A creator strives to control sudden and threatening emotions by according his work a certain form. The correlation between form and content is inevitable since it provides a counterbalance for tensions and evokes a feeling of harmony. Of course, this notion is not to be viewed in its classical sense. Today it involves rather the appropriateness of the means employed to the task endeavored than precise proportions or the use of color. Just like surrealist paintings by Salvador Dali or Paul Delvaux only imitate dreams, expressionist paintings, though violent and terrifying, do not have to constitute a reflection of the artist’s inner problems. It is often the case that the great effort with which an individual tries to control his frightening inner chaos produces a work that is not frightening at all. It is also frequent, however, that at first glance such works generate an disturbing sensation; they evoke mixed emotions which range from admiration to outrage. By means of harmony which is hard to capture, they involve a parallel existence of good and evil, of beauty and disgust. Segal explains that in its deepest sense, a creative act draws upon an unconscious memory of a harmonious inner world and the experience of its destruction, which signifies that a depressive position lies at its core. An artistic impulse consists in an attempt to regain and restore the lost world.[5] Lost paradise is the primary inner harmony that falls apart when the primary object is cleft into good and evil, which happens as a result of the diversification of the world. In relation to the object, this entails the emergence of ambivalence: the desire for love and the will to destroy become forever inseparable. This ambivalence may also be experienced by the viewers when they encounter works of art created in an attempt to restore the artist’s inner world.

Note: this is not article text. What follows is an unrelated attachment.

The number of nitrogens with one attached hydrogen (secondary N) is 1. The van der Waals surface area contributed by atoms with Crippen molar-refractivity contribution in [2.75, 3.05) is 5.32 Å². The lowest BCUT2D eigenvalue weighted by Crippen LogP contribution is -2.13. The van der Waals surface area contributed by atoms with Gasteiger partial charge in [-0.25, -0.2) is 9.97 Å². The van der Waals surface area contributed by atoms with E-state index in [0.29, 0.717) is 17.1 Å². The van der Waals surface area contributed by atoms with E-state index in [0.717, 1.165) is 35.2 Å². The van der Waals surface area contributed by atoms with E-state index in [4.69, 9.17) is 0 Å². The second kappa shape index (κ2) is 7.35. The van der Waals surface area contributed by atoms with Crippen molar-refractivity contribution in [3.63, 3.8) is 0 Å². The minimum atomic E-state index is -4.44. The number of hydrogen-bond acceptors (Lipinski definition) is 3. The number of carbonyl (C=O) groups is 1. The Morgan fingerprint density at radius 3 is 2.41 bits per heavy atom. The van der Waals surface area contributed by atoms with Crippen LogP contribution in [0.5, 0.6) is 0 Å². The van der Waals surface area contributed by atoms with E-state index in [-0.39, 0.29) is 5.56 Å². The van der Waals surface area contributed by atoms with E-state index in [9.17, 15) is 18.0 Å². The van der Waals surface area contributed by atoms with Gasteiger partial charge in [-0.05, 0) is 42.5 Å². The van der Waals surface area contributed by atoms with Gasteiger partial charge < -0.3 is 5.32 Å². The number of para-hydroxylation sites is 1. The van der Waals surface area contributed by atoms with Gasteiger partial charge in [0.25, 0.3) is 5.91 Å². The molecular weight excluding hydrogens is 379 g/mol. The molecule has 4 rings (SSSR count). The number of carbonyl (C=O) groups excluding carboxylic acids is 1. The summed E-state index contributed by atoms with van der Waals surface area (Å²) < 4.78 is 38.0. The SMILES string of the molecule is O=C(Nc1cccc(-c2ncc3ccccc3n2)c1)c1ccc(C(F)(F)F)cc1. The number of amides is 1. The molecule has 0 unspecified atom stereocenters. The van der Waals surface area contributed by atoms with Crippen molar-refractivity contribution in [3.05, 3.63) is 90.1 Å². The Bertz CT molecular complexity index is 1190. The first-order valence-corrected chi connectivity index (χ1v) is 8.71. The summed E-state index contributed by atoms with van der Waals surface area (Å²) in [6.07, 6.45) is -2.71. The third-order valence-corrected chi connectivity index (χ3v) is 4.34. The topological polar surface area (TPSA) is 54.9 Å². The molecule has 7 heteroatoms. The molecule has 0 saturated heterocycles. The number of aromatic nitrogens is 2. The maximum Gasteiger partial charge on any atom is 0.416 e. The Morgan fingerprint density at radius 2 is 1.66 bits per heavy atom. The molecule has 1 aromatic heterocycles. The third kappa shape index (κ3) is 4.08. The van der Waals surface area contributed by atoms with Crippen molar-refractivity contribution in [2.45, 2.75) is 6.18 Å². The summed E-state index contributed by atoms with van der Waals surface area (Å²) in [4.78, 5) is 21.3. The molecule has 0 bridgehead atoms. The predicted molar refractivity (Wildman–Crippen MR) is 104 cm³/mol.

There are various reasons that deem it difficult to point out artists whose works seem to reflect depressive states. In Poland, where it is a particularly volatile issue, one is bound to be charged with lack of sensitivity and empathy, as well as a trespass on privacy and intimacy. The situation is slightly different in Western Europe; not to mention the United States, where the interpretation of art based of psychoanalytic approach is widespread. It is most likely that every example that will be called upon here shall raise objections, maybe with the exception of such stereotypical works as Mark Rothko’s black paintings and Jackson Pollock’s drippings. This, however, does not change the fact that when viewing such works as Francisco Goya’s Cannibals, Hans Bellmer’s dolls, Andrzej Wróblewski’s Ryby bez głów (Eng. ‘fish without heads’), or Katarzyna Kozyra’s Piramida zwierząt (Eng. ‘pyramid of animals’) one cannot help but get an impression that at the moment of creation these artists’ inner world was pervaded with aggression and the instinct of death. According to Segal, true restoration, as opposed to manic restoration, must necessarily entail the acceptance of aggression and its effects.[6] It seems that Kozyra’s work constitutes a particularly relevant example. Everything that the artist said about the creation of the pyramid and what is known about what she went through at that stage of her life having to cope with a serious illness may be viewed as a confirmation of the thesis that she was in a depressive state at the time. She found relief in creating a work of art that was received with a great deal of opposition by many viewers who perceived it as the epitome of cruelty towards animals. The artist tried to explain that her aim was to condemn such practices that allow for the killing of animals. Although there are no grounds to doubt her words, she failed to convince the majority. A feeling remains that there is something more to it, something that cannot be grasped. Such is the case when a work of art is a result of an attempt to restore one’s inner world. A viewer is incapable of understanding it fully. Intriguing obliqueness prevails; even the author is not entirely able to provide an explanation of the hidden sense since not everything that an artist creates is a result of a conscious effort. This also applies to old art, even if we do tend to put it down to the want of information about the period. Michelangelo’s great work Tondo Doni will remain mysterious and thus extraordinary forever, regardless of numerous attempts to interpret it, just like Rembrandt’s The Prodigal Son, as well as many other outstanding works by most distinguished artists.